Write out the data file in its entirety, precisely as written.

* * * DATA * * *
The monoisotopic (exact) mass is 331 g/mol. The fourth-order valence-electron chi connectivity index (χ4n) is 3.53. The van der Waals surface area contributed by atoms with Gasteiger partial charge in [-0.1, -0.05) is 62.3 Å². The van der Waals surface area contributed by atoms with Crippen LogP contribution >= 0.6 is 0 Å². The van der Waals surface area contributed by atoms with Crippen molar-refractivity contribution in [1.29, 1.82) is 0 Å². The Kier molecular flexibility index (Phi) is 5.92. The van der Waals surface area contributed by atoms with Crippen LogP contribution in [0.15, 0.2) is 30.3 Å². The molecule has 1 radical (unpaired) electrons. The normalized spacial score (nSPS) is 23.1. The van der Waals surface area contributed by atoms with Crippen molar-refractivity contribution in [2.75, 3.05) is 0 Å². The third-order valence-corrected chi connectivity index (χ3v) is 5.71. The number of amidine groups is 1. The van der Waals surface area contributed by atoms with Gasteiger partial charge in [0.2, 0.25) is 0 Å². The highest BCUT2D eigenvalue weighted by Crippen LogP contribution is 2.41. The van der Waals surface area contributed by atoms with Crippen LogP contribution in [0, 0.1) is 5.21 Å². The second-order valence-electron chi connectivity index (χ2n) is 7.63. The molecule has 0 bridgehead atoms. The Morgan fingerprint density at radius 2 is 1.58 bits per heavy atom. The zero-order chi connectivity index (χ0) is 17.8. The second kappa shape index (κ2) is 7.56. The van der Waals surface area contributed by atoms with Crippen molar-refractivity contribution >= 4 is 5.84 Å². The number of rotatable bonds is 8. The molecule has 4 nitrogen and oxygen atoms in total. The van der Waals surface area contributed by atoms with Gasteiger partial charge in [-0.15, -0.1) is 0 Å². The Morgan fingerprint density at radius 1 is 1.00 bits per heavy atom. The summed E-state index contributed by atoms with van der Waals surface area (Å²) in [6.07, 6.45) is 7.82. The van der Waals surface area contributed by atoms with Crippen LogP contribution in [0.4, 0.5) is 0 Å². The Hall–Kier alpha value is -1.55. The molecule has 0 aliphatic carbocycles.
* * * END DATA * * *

The monoisotopic (exact) mass is 331 g/mol. The fourth-order valence-electron chi connectivity index (χ4n) is 3.53. The van der Waals surface area contributed by atoms with Gasteiger partial charge in [-0.1, -0.05) is 62.3 Å². The van der Waals surface area contributed by atoms with Crippen LogP contribution >= 0.6 is 0 Å². The van der Waals surface area contributed by atoms with Crippen molar-refractivity contribution in [1.29, 1.82) is 0 Å². The Kier molecular flexibility index (Phi) is 5.92. The van der Waals surface area contributed by atoms with Crippen LogP contribution in [0.15, 0.2) is 30.3 Å². The molecule has 1 radical (unpaired) electrons. The normalized spacial score (nSPS) is 23.1. The van der Waals surface area contributed by atoms with Crippen molar-refractivity contribution in [2.75, 3.05) is 0 Å². The third-order valence-corrected chi connectivity index (χ3v) is 5.71. The number of amidine groups is 1. The van der Waals surface area contributed by atoms with Gasteiger partial charge in [0.2, 0.25) is 0 Å². The highest BCUT2D eigenvalue weighted by Crippen LogP contribution is 2.41. The van der Waals surface area contributed by atoms with Crippen LogP contribution in [0, 0.1) is 5.21 Å². The second-order valence-electron chi connectivity index (χ2n) is 7.63. The molecule has 0 bridgehead atoms. The Morgan fingerprint density at radius 2 is 1.58 bits per heavy atom. The zero-order chi connectivity index (χ0) is 17.8. The second kappa shape index (κ2) is 7.56. The van der Waals surface area contributed by atoms with Crippen molar-refractivity contribution >= 4 is 5.84 Å². The number of rotatable bonds is 8. The molecule has 4 nitrogen and oxygen atoms in total. The van der Waals surface area contributed by atoms with Gasteiger partial charge in [-0.15, -0.1) is 0 Å². The Morgan fingerprint density at radius 1 is 1.00 bits per heavy atom. The summed E-state index contributed by atoms with van der Waals surface area (Å²) in [6.07, 6.45) is 7.82. The van der Waals surface area contributed by atoms with Crippen LogP contribution in [0.4, 0.5) is 0 Å². The Hall–Kier alpha value is -1.55. The molecule has 0 aliphatic carbocycles.